There is a lot of stuff written in the press, even the more serious end of the market, doubting the value of social networking and highlighting the
paper electron-thin relationships that it supports.
And I’ll not deny that there’s a whole of truth in many of those arguments and articles.
Yet when I think about it, the modern workplace (at least mine) quite often reflects the kind of social networking relationships that are so easily criticised. Working as part of international teams, with people spread over two or three continents at a time, we don’t always see a lot of each other. While we might talk regularly on the phone, over the last ten years or so I’ve worked with off-shore developers and designers who I’ve never actually met, or only met six or twelve months into a project. Yet these relationships are meaningful ... we verbally celebrate each other’s marriages, births, holidays, and mark the sadder occasions too.
Sounds a bit like the local blogging scene? I’ve exchanged comments and emails with quite a few folk, and am aware that some must live within a quarter a mile of me. In fact, one even works in the same building. But I’ve only ever met one or two.
So it was fun this afternoon to step out of the security and anonymity of the Alan in Belfast buddy icon, and meet up with some folk in the Belfast Flickr group, who Red Mum had organised to gather in Custom House Square at 2pm.
Would we recognise each other? Of course. The ones carrying cameras instead of skateboards. Finally an excuse to get inside St Anne’s Cathedral to see the recently installed spike from the inside.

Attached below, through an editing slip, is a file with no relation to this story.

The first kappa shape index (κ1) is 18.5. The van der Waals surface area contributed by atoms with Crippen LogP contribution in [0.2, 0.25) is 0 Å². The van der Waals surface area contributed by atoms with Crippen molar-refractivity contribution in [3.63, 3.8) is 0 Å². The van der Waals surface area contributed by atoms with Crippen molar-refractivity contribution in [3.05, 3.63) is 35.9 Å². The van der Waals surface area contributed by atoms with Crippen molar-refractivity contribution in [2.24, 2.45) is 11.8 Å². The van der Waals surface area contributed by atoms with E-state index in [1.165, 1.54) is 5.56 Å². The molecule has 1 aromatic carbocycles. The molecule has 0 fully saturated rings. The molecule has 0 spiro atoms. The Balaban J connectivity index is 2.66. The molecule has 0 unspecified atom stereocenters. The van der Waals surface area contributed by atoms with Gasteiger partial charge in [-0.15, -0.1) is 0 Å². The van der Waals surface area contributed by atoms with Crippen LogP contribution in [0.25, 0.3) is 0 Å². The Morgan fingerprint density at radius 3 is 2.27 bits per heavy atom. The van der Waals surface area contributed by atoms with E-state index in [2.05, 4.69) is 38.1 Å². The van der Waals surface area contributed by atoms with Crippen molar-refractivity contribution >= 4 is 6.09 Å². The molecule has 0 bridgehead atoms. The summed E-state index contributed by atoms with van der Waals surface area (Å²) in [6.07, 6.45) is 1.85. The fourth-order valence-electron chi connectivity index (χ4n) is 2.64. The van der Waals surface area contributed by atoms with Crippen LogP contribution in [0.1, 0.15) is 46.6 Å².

(In case you’ve only ever seen it from the outside, it doesn’t go all the way down to the ground. Instead, it’s stops just a few metres underneath the roof ... an impossibly balanced spike resting in the middle of a glass window.)
Now the area directly under the spire may have been cordoned off, but with a big of scurrying around, we got the shots we wanted! Jett - must have helped that the Cathedral staff were fans of Just of Laughs!
While skateboarding became trendy again a few years ago, parkour is what the fit guys are doing around Belfast. Incredibly fit and strong, with gymnast-like moves, but no lycra in sight, these guys can launch themselves backwards off the nearest piece of street furniture in Writers' Square, landing securely (nearly) every time.
So social networking hit real life this afternoon. And it was good to put faces to buddy icons, real names to blog titles, and real accents and stories to the written words and pictures that get published on the internet. Maybe next time we’re wandering around Belfast or Dublin, we’ll recognise each other, and stop to say Hi! And maybe we’ll be more likely to meet up again and do a bit more social networking without hiding behind keyboards and screens. (Just cameras.)